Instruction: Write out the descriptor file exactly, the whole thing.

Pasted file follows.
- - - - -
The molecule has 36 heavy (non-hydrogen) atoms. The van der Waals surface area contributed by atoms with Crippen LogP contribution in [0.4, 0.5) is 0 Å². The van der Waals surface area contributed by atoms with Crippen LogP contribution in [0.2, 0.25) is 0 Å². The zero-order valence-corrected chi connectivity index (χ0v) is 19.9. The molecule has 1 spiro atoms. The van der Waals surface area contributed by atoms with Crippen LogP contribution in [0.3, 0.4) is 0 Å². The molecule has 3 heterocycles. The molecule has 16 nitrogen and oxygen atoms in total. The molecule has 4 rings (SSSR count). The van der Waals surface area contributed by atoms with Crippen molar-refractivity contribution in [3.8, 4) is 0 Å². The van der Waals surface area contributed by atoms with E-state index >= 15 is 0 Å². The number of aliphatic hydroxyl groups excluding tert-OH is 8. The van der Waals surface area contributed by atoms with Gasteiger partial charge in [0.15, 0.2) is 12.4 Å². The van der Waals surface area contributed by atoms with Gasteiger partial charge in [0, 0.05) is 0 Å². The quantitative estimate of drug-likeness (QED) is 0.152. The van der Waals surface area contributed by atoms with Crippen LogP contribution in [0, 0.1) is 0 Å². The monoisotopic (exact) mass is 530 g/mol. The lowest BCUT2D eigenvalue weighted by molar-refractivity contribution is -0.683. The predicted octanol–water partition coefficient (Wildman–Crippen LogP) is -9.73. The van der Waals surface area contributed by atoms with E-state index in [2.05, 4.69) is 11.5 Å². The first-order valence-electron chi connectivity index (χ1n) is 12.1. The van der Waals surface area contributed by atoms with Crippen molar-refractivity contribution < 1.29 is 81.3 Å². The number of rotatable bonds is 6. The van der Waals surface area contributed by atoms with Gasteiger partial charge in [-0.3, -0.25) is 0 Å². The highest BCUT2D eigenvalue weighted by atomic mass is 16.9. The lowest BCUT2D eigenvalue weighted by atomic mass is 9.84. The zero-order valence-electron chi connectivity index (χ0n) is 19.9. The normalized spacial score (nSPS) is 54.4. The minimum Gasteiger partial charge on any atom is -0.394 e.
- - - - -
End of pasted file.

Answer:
The molecule has 36 heavy (non-hydrogen) atoms. The van der Waals surface area contributed by atoms with Crippen LogP contribution in [0.4, 0.5) is 0 Å². The van der Waals surface area contributed by atoms with Crippen LogP contribution in [0.2, 0.25) is 0 Å². The zero-order valence-corrected chi connectivity index (χ0v) is 19.9. The molecule has 1 spiro atoms. The van der Waals surface area contributed by atoms with Crippen LogP contribution in [0.3, 0.4) is 0 Å². The molecule has 3 heterocycles. The molecule has 16 nitrogen and oxygen atoms in total. The molecule has 4 rings (SSSR count). The van der Waals surface area contributed by atoms with Crippen molar-refractivity contribution in [3.8, 4) is 0 Å². The van der Waals surface area contributed by atoms with E-state index >= 15 is 0 Å². The number of aliphatic hydroxyl groups excluding tert-OH is 8. The van der Waals surface area contributed by atoms with Gasteiger partial charge in [0.15, 0.2) is 12.4 Å². The van der Waals surface area contributed by atoms with Gasteiger partial charge in [0, 0.05) is 0 Å². The quantitative estimate of drug-likeness (QED) is 0.152. The van der Waals surface area contributed by atoms with Crippen LogP contribution in [0, 0.1) is 0 Å². The monoisotopic (exact) mass is 530 g/mol. The lowest BCUT2D eigenvalue weighted by molar-refractivity contribution is -0.683. The predicted octanol–water partition coefficient (Wildman–Crippen LogP) is -9.73. The van der Waals surface area contributed by atoms with E-state index in [2.05, 4.69) is 11.5 Å². The first-order valence-electron chi connectivity index (χ1n) is 12.1. The van der Waals surface area contributed by atoms with Crippen molar-refractivity contribution < 1.29 is 81.3 Å². The number of rotatable bonds is 6. The van der Waals surface area contributed by atoms with Gasteiger partial charge in [-0.3, -0.25) is 0 Å². The highest BCUT2D eigenvalue weighted by atomic mass is 16.9. The lowest BCUT2D eigenvalue weighted by atomic mass is 9.84. The zero-order valence-electron chi connectivity index (χ0n) is 19.9. The normalized spacial score (nSPS) is 54.4. The minimum Gasteiger partial charge on any atom is -0.394 e.